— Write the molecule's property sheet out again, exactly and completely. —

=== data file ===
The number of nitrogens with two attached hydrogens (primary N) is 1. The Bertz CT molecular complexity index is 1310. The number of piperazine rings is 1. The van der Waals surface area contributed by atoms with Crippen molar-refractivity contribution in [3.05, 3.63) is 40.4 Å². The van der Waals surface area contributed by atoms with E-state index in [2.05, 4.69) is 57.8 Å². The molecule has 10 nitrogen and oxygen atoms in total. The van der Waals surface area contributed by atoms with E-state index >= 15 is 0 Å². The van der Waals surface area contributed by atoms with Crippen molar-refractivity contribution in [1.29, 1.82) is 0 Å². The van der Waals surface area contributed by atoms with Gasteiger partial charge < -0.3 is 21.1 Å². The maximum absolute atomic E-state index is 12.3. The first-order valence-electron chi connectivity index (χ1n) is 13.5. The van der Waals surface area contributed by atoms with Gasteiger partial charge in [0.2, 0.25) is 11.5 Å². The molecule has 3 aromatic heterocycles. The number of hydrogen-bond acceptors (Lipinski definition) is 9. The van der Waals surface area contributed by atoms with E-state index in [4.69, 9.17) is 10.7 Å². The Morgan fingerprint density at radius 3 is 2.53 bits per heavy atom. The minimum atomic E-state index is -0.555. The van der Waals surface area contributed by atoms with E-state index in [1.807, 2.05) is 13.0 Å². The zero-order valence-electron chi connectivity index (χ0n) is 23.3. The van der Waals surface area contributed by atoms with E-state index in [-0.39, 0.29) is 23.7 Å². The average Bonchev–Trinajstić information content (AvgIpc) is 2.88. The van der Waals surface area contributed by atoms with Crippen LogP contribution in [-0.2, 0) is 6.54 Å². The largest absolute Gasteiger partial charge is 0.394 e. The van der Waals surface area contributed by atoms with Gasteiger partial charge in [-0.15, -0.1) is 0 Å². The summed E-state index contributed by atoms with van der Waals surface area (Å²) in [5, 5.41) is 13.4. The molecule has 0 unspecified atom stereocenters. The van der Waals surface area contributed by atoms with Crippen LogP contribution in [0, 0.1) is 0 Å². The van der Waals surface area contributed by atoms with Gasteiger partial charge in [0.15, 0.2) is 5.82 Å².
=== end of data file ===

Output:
The number of nitrogens with two attached hydrogens (primary N) is 1. The Bertz CT molecular complexity index is 1310. The number of piperazine rings is 1. The van der Waals surface area contributed by atoms with Crippen molar-refractivity contribution in [3.05, 3.63) is 40.4 Å². The van der Waals surface area contributed by atoms with E-state index in [2.05, 4.69) is 57.8 Å². The molecule has 10 nitrogen and oxygen atoms in total. The van der Waals surface area contributed by atoms with E-state index >= 15 is 0 Å². The van der Waals surface area contributed by atoms with Crippen molar-refractivity contribution in [1.29, 1.82) is 0 Å². The van der Waals surface area contributed by atoms with Gasteiger partial charge < -0.3 is 21.1 Å². The maximum absolute atomic E-state index is 12.3. The first-order valence-electron chi connectivity index (χ1n) is 13.5. The van der Waals surface area contributed by atoms with Gasteiger partial charge in [0.2, 0.25) is 11.5 Å². The molecule has 3 aromatic heterocycles. The number of hydrogen-bond acceptors (Lipinski definition) is 9. The van der Waals surface area contributed by atoms with E-state index in [4.69, 9.17) is 10.7 Å². The Morgan fingerprint density at radius 3 is 2.53 bits per heavy atom. The minimum atomic E-state index is -0.555. The van der Waals surface area contributed by atoms with E-state index in [1.807, 2.05) is 13.0 Å². The zero-order valence-electron chi connectivity index (χ0n) is 23.3. The van der Waals surface area contributed by atoms with E-state index in [-0.39, 0.29) is 23.7 Å². The average Bonchev–Trinajstić information content (AvgIpc) is 2.88. The van der Waals surface area contributed by atoms with Crippen LogP contribution in [-0.2, 0) is 6.54 Å². The largest absolute Gasteiger partial charge is 0.394 e. The van der Waals surface area contributed by atoms with Gasteiger partial charge in [-0.15, -0.1) is 0 Å². The summed E-state index contributed by atoms with van der Waals surface area (Å²) in [5, 5.41) is 13.4. The molecule has 0 unspecified atom stereocenters. The van der Waals surface area contributed by atoms with Crippen LogP contribution in [0, 0.1) is 0 Å². The van der Waals surface area contributed by atoms with Gasteiger partial charge in [0.15, 0.2) is 5.82 Å².